Wednesday, 2 May 2012

MAD MEN, 5.7 – "At the Codfish Ball"

Wednesday, 2 May 2012

Mad Men's at its best when tackling relationships, so it's no wonder "At The Codfish Ball" was so vividly enjoyable, because it was crammed full of them. The best revolved around Megan (Jennifer Pare), who had to deal with the arrival of her French parents, Emile (Ronald Guttman) and Marie (Julia Ormond), whom it transpires aren't as keen on suave Don (Jon Hamm) as one would expect ("his manners are studied"). It became clear in a later scene that Emile believes his daughter's found a shortcut to luxury and denied herself the satisfaction of succeeding through her own hard work. There was also the curious suggestion that Megan's actually kept her true passion a secret, as it has nothing to do with advertising. Is it singing? Dancing? Interestingly, this was the episode that proved Megan actually has talent as a copywriter—with her imaginative pitch for the Heinz campaign proving a resounding success. For Don, getting a taste of Megan's skill was like the ultimate aphrodisiac for the inveterate ad man. He finally believes he has the perfect woman: a combination of Betty's beauty and Peggy's talent. Is that fair? But is Megan really the woman she's presenting herself as to win Don's respect, given her father's veiled comments at the dinner table?

Not for the first time this season, Peggy's (Elisabeth Moss) storyline was the weakest of the bunch. It's hard to derive much pleasure from her love life with Abe (Charlie Hofheimer), as it just doesn't interest me. Still, it was interesting to see Peggy's reaction to Joan's (Christina Hendricks) theory Abe was planning to propose, although simultaneously obvious he wouldn't because it was openly theorised. Instead, Abe just wanted to move in with Peggy (still a big deal in the '60s, out of wedlock), and Peggy's indomitable mother clearly doesn't approve. This was quite the episode for disapproving parents. So is Abe really just using Peggy as "practice", destined to ditch her for a girl who's more marriage material (i.e less ambitious)? Or is Peggy's mother just a cynical battleaxe from a pre-war era, considering how common it'll become for unmarried lovers to live under the same roof fairly soon? And has Peggy only agreed to cohabit with Abe because it makes her appear like an adult in her demanding mother's eyes? If so, that plan didn't go so well.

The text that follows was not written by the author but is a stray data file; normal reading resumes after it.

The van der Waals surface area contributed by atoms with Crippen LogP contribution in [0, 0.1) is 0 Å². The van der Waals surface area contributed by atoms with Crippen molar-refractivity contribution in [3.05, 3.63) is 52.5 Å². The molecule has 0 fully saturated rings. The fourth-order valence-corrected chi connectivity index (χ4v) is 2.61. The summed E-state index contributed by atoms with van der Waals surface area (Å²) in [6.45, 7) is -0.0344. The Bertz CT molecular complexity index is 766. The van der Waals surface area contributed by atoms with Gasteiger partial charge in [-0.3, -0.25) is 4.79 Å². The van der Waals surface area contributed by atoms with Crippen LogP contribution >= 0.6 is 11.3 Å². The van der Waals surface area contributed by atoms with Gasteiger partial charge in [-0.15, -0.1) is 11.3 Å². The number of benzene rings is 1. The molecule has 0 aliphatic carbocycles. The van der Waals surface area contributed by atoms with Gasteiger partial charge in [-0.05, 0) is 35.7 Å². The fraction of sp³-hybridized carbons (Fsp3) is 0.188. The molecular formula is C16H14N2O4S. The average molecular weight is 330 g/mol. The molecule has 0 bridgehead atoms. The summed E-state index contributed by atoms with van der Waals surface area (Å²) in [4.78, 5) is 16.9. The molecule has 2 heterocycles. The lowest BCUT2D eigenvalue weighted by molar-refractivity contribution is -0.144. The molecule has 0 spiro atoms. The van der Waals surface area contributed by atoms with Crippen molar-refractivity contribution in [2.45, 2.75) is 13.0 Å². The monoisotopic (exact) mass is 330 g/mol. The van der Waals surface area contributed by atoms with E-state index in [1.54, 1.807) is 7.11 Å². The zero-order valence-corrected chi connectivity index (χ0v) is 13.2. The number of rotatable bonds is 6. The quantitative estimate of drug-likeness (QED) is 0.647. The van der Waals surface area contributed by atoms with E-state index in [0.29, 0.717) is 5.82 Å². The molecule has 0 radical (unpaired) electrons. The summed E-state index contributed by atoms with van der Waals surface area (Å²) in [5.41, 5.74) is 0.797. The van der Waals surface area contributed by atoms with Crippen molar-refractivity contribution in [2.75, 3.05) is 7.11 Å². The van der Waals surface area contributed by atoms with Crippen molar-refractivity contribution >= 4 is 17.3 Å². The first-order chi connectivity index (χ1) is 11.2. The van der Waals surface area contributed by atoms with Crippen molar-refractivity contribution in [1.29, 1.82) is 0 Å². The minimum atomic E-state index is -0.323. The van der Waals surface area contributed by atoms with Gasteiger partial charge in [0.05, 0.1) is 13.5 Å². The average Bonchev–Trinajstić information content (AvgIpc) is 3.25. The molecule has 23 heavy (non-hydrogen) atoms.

I also enjoyed the scenes with Roger (John Slattery), who genuinely believes his LSD trip last week has been of great personal benefit. He's even talking to his ex-wife Mona about his "life-altering" experience, getting on with her better than ever, and during the climactic American Cancer Society dinner made a move on a woman who's more age-appropriate than young Jane. Unfortunately, the object of Roger's attention was Megan's mother Marie, who's so enamoured with the silver fox she give him a blowjob in a backroom. A sexual act witnessed, accidentally, by curious Sally (Kiernan Shipka), who spent this episode trying to behave like an adult in the big city: dressing like a grownup, installed as Roger's "date" at the table. Sally was having a delightful time, despite the evening's mounting disappointments (no staircase, bad food), but that all crumbled to dust when she saw Roger receiving oral sex. It's hard to tell what kind of effect that will have on Sally, but clearly it's the kind of thing that opens a youngster's mind in unpredictable ways. Should it be a worry that she's also still in contact with erstwhile creepy neighbour Glen (Marten Holden Weiner), too? When she reported back to Glen afterwards, describing the city as "dirty", it felt like Sally's again having her innocence squeezed dry.

Overall, "At The Codfish Ball" was another lovely episode of nuance and surprises. I especially loved the performances of guest-stars Ronald Guttman and Julia Ormond as Megan's parents, and there were some hilarious lines—most notably Emile's mistranslation (intentional?) that a little girl like Sally, wearing make-up and boots, will soon "... spread her legs and fly away". Or Roger's remark that "for all we know, Jesus was trying to get the loaves and fishes account." Absolutely wonderful.


  • Ken's father Ed was played by Ray Wise, which marks this season's second connection to Twin Peaks after the earlier appearance from Mädchen Amick. Is one of the writers a fan?
  • I guess the lack of Betty this season has been down to January Jones' real-life pregnancy, and perhaps other commitments. Not that I miss Betty, but it does seem odd she isn't an important part of the show these days.
  • Kudos for the camera shot of Emile, Marie, Megan, Don and Sally all sat around their dinner table; each looking miserable about personal matters. Emile's lost his daughter to a lifestyle she hasn't earned, Marie's cheated on her husband (the first time?), Don knows that some clients will never trust him again, and Sally's slowly learning that adulthood has more downsides and disappointments than she ever imagined.
written by Jonathan Igla / directed by Michael Uppendahl / 1 May 2012 / Sky Atlantic